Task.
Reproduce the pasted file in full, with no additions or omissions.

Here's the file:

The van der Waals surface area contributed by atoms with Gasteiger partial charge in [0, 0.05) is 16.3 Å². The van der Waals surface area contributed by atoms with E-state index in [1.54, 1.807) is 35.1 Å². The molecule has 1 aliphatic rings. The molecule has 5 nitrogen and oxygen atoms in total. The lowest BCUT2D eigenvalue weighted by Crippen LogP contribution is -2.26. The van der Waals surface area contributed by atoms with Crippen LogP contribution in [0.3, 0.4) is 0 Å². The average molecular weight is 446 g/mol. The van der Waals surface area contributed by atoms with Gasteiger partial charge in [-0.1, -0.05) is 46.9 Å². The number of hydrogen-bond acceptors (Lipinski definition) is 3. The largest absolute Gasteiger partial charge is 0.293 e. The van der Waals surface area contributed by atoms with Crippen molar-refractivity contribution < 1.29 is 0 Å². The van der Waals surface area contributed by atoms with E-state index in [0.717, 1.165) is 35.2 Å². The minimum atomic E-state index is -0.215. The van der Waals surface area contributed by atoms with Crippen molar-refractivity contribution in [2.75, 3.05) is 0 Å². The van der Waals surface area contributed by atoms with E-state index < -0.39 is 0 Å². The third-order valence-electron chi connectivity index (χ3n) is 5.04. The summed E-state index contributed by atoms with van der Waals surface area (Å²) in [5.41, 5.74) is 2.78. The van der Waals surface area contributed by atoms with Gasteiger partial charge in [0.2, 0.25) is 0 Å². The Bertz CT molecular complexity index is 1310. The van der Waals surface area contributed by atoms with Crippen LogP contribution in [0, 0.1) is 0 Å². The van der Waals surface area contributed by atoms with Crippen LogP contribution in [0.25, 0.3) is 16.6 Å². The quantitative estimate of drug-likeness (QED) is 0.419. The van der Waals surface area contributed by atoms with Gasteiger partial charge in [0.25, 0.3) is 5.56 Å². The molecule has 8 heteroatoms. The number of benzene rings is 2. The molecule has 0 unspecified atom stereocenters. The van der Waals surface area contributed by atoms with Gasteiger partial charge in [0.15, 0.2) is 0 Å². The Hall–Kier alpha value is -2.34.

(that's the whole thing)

The van der Waals surface area contributed by atoms with Gasteiger partial charge in [0, 0.05) is 16.3 Å². The van der Waals surface area contributed by atoms with E-state index in [1.54, 1.807) is 35.1 Å². The molecule has 1 aliphatic rings. The molecule has 5 nitrogen and oxygen atoms in total. The lowest BCUT2D eigenvalue weighted by Crippen LogP contribution is -2.26. The van der Waals surface area contributed by atoms with Crippen LogP contribution in [0.3, 0.4) is 0 Å². The average molecular weight is 446 g/mol. The van der Waals surface area contributed by atoms with Gasteiger partial charge in [-0.1, -0.05) is 46.9 Å². The number of hydrogen-bond acceptors (Lipinski definition) is 3. The largest absolute Gasteiger partial charge is 0.293 e. The van der Waals surface area contributed by atoms with Crippen molar-refractivity contribution < 1.29 is 0 Å². The van der Waals surface area contributed by atoms with E-state index in [0.717, 1.165) is 35.2 Å². The minimum atomic E-state index is -0.215. The van der Waals surface area contributed by atoms with Crippen molar-refractivity contribution in [2.75, 3.05) is 0 Å². The van der Waals surface area contributed by atoms with E-state index < -0.39 is 0 Å². The third-order valence-electron chi connectivity index (χ3n) is 5.04. The summed E-state index contributed by atoms with van der Waals surface area (Å²) in [5.41, 5.74) is 2.78. The van der Waals surface area contributed by atoms with Gasteiger partial charge in [0.2, 0.25) is 0 Å². The Bertz CT molecular complexity index is 1310. The van der Waals surface area contributed by atoms with Crippen LogP contribution in [0, 0.1) is 0 Å². The van der Waals surface area contributed by atoms with Crippen LogP contribution in [0.25, 0.3) is 16.6 Å². The quantitative estimate of drug-likeness (QED) is 0.419. The van der Waals surface area contributed by atoms with Gasteiger partial charge in [0.25, 0.3) is 5.56 Å². The molecule has 8 heteroatoms. The number of benzene rings is 2. The molecule has 0 unspecified atom stereocenters. The van der Waals surface area contributed by atoms with Gasteiger partial charge in [0.15, 0.2) is 0 Å². The Hall–Kier alpha value is -2.34.